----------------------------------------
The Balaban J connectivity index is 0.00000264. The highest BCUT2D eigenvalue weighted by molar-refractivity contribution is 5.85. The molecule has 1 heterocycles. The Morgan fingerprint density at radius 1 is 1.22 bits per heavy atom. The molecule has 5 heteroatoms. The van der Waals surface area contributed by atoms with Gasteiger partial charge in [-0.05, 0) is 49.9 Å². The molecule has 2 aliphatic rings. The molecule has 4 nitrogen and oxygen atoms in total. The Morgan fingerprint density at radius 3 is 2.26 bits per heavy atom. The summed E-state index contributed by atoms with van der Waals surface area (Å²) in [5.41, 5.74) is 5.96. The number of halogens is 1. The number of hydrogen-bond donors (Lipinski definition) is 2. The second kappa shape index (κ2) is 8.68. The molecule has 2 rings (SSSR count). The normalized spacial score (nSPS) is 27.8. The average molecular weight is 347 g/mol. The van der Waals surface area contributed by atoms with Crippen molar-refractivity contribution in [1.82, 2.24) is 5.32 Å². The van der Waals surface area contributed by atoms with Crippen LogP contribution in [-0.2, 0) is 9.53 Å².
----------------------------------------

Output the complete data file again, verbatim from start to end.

The Balaban J connectivity index is 0.00000264. The highest BCUT2D eigenvalue weighted by molar-refractivity contribution is 5.85. The molecule has 1 heterocycles. The Morgan fingerprint density at radius 1 is 1.22 bits per heavy atom. The molecule has 5 heteroatoms. The van der Waals surface area contributed by atoms with Gasteiger partial charge in [-0.05, 0) is 49.9 Å². The molecule has 2 aliphatic rings. The molecule has 4 nitrogen and oxygen atoms in total. The Morgan fingerprint density at radius 3 is 2.26 bits per heavy atom. The summed E-state index contributed by atoms with van der Waals surface area (Å²) in [5.41, 5.74) is 5.96. The number of halogens is 1. The number of hydrogen-bond donors (Lipinski definition) is 2. The second kappa shape index (κ2) is 8.68. The molecule has 2 rings (SSSR count). The normalized spacial score (nSPS) is 27.8. The average molecular weight is 347 g/mol. The van der Waals surface area contributed by atoms with Crippen molar-refractivity contribution in [1.82, 2.24) is 5.32 Å². The van der Waals surface area contributed by atoms with Crippen LogP contribution in [-0.2, 0) is 9.53 Å².